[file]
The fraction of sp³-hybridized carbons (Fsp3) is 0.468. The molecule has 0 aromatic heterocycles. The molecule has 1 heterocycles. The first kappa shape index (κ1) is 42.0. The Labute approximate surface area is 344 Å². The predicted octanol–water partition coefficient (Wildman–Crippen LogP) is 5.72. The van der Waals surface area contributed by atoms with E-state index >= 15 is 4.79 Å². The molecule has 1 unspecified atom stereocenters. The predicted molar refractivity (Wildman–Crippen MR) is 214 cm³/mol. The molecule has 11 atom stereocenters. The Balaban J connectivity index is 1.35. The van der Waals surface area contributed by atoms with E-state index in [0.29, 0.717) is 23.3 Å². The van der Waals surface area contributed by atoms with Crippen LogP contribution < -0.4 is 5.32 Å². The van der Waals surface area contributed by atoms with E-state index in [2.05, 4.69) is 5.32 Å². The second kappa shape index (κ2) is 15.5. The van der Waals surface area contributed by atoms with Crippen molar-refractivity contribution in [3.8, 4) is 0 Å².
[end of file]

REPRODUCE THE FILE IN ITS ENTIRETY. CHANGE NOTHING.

The fraction of sp³-hybridized carbons (Fsp3) is 0.468. The molecule has 0 aromatic heterocycles. The molecule has 1 heterocycles. The first kappa shape index (κ1) is 42.0. The Labute approximate surface area is 344 Å². The predicted octanol–water partition coefficient (Wildman–Crippen LogP) is 5.72. The van der Waals surface area contributed by atoms with E-state index >= 15 is 4.79 Å². The molecule has 1 unspecified atom stereocenters. The predicted molar refractivity (Wildman–Crippen MR) is 214 cm³/mol. The molecule has 11 atom stereocenters. The Balaban J connectivity index is 1.35. The van der Waals surface area contributed by atoms with E-state index in [0.29, 0.717) is 23.3 Å². The van der Waals surface area contributed by atoms with Crippen LogP contribution < -0.4 is 5.32 Å². The van der Waals surface area contributed by atoms with E-state index in [2.05, 4.69) is 5.32 Å². The second kappa shape index (κ2) is 15.5. The van der Waals surface area contributed by atoms with Crippen molar-refractivity contribution in [3.8, 4) is 0 Å².